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Worker Death at Gordon Campbell's Home Fits Grim Larger Pattern

Preventable falls among most common injuries at BC workplaces.

Bob Mackin 22 Aug

Vancouver-based journalist Bob Mackin is a regular contributor to The Tyee. Read his previous Tyee articles here.

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In B.C.'s construction industry, lack of fall protection is 'most frequent area of non-compliance'.

Perhaps David Lesko's death will not be forgotten, simply because of where he suffered the severe injuries that led to his death.

Lesko, 40, was working on the Weather Tight Supplies crew on July 4, installing the new roof at 8787 Redrooffs Road in idyllic Halfmoon Bay. The waterfront house is also getting new windows, exterior siding, a studio out-building and boathouse. It is the Sunshine Coast vacation property of ex-Premier Gordon Campbell and wife Nancy.

Workers had stripped the membrane from the flat roof and removed the skylight. The new skylight wasn't onsite, so they plugged the four-foot by four-foot hole with a sheet of polyethylene to keep dust out. They should've used a sheet of plywood or, better yet, erected a guard rail.

It was 1 p.m. when Lesko was cutting recovery board adjacent to the roof opening. His carabineer was attached to a side ring of his safety harness, instead of the D-ring between his shoulder blades. He suddenly fell, but none of the fellow workers apparently saw him drop almost 18 feet.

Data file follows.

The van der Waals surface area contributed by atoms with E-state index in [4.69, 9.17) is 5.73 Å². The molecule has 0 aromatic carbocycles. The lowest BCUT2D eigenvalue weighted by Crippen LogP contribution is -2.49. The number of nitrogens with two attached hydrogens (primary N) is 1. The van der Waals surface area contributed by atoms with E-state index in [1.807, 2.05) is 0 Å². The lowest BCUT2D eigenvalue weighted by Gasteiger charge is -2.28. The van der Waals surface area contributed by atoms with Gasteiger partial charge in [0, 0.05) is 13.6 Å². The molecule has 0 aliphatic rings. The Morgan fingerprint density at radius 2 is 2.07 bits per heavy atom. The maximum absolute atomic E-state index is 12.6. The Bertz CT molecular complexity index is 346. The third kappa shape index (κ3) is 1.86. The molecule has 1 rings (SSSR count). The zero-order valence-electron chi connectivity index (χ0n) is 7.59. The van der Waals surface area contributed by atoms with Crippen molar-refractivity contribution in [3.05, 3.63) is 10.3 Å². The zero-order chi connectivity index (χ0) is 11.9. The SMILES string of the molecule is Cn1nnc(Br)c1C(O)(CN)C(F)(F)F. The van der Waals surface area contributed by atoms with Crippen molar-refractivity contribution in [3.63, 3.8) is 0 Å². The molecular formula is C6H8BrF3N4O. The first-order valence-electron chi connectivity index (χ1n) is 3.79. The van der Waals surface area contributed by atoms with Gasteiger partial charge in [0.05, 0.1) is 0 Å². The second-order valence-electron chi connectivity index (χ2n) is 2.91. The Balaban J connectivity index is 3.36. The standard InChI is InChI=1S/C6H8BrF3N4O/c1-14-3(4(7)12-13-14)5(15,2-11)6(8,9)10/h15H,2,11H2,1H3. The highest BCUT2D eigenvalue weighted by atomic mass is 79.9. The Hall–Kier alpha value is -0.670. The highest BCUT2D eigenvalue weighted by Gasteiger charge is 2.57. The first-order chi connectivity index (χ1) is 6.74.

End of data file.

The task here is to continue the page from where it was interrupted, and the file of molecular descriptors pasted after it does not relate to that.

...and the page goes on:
Fire trucks and ambulances rushed to the scene. WorkSafeBC was notified at 1:17 p.m. by Lesko's employer and a party whose name was redacted from the report under the guise of privacy.

The seriously injured Sechelt father of three was airlifted to a Vancouver hospital. He died the next day. WorkSafeBC's preliminary report, obtained via Freedom of Information, indicates the tragedy was preventable.

"No fall protection plan was in place for the work, and the employer had not considered one," the report said.

Fall protection systems -- safety harnesses, belts, ropes and/or lanyards -- are required when working 10 feet above ground and employers must train and supervise workers to ensure their safety.

"Each of the workers interviewed said they were aware of the requirement to use fall protection equipment, both by regulation and by company policy, however all felt no need to do so on the flat portion of the roof," said the report.

The investigation found the crew had no supervisor. A foreman was hired six months earlier, after another worker fell off another roof. But that foreman left a month before Lesko's fatal fall. WorkSafeBC was told the employer held tailgate safety meetings every morning as workers left the shop, telling them to use fall protection equipment. However, says the report, "No specific instructions were issued as to 'how' to 'be safe'."

No comment from Weather Tight owner

The investigation continues and a fine could be levied against Weather Tight, which was ordered to hand over a copy of the contract with the Campbells, among other documents. The company's owner/supervisor Colin Stracker is named.

Neither Gordon Campbell, the newly appointed High Commissioner to the United Kingdom, nor Nancy were named or implicated.

Weather Tight owner Stracker declined to comment on WorkSafeBC's preliminary findings, which include five violations of the Occupational Health and Safety Regulations.

"The bottom line is that it's still under investigation and until that investigation is over we're really not going to have any comment on it," Stracker told The Tyee.

Asked if he disagreed with any of the WorkSafeBC findings, he said: "I can't comment."